This Week by the Numbers: Courtroom Shocks and Trash Bin Snatchers

use in body of TWBTN

750 volts

In a case involving shocking cattle, a lawyer asked an expert witness to shock himself with a novelty pen in order to prove that electric currents from a 1.5 volt AAA battery could be felt by a person. The only problem was that the pen contained a transformer that could convert the 1.5 volts to as many as 750 volts — enough to kill someone with certain health issues. Luckily, the witness came away unharmed, but we bet it came as a shock to no one that the judge sanctioned the lawyer for the stunt.

45 minutes

The police are not allowed to wait for as long as 45 minutes outside a resident’s home for a response, the Court of Appeals of Indiana has ruled, citing a recent Fourth Amendment ruling from the U.S. Supreme Court. The decision comes following an incident in which several officers surrounded a man’s residence around one o’clock in the morning, knocked on the door for over 45 minutes, peered in the windows and yelled into the house demanding that he open the door. The court found that the officers’ conduct “went far beyond anything that would ordinarily be expected to occur on one’s doorstep,” and that such a situation would inspire the average homeowner to … call the police.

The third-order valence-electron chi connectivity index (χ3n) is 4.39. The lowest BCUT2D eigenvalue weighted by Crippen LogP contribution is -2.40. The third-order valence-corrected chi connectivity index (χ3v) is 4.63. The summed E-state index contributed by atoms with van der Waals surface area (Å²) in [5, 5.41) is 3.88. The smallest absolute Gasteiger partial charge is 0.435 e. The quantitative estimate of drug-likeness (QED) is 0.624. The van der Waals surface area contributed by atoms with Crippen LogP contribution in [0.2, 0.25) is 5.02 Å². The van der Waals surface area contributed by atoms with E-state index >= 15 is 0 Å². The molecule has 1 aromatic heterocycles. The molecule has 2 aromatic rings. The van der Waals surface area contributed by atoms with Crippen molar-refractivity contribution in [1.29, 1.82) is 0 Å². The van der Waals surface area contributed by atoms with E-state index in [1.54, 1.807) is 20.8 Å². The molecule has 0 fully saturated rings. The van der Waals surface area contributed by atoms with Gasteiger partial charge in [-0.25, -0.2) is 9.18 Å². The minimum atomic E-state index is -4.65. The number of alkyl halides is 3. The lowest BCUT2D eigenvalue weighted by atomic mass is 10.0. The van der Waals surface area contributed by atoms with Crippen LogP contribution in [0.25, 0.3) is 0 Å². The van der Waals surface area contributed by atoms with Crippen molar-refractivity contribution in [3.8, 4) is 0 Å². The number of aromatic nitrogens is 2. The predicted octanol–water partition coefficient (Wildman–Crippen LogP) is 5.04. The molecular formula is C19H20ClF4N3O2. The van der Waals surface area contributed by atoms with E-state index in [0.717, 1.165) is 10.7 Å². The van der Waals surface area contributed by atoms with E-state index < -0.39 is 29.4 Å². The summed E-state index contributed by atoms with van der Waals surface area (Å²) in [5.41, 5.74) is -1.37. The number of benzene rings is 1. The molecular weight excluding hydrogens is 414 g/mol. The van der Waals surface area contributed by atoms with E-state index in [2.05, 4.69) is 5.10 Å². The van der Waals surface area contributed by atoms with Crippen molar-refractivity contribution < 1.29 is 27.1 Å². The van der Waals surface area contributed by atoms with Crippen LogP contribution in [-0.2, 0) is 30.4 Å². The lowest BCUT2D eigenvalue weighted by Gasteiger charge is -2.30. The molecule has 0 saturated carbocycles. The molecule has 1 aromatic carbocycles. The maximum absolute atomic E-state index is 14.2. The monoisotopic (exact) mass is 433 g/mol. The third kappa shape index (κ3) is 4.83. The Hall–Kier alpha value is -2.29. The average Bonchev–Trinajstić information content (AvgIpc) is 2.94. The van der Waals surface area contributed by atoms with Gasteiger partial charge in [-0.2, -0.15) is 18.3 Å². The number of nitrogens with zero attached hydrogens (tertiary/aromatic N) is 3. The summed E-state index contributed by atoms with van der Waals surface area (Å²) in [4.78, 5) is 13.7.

The unprecedented amount of money a Canadian judge ruled that the government must pay criminal defense lawyers after he declared a mistrial over the prosecution’s failure to provide timely information to the defense. The delay caused the three defendants to rack up hundreds of thousands of dollars in legal fees that could have been avoided, the judge said. We guess the prosecution never learned the age old saying: Time is money.

20 pellets

The number of shotgun pellets an Indiana attorney was treated for after staging his own shooting. Peter Raventos called 911 and told officers he had been shot in the back by an unknown gunman in a state park. As the story began to unravel, it was discovered that Raventos had rigged the gun so it could shoot from a distance. The perpetrator/victim has provided no motive for the shooting, and has been suspended by the Indiana Supreme Court.

51 trash bins

One person’s trash is another person’s treasure. At least, that’s what one Washington, D.C. artist and her friend thought, when they snatched trash bins with a yellow sticker that said “Take Me!” The stickers were distributed to D.C. residents as part of an effort to recycle the old bins. The artist jumped on the opportunity and had plans to turn the bins into flower planters, until she and her accomplice were arrested and charged with theft. Police say the two took 51 bins, although the number is disputed.

Enhanced by Zemanta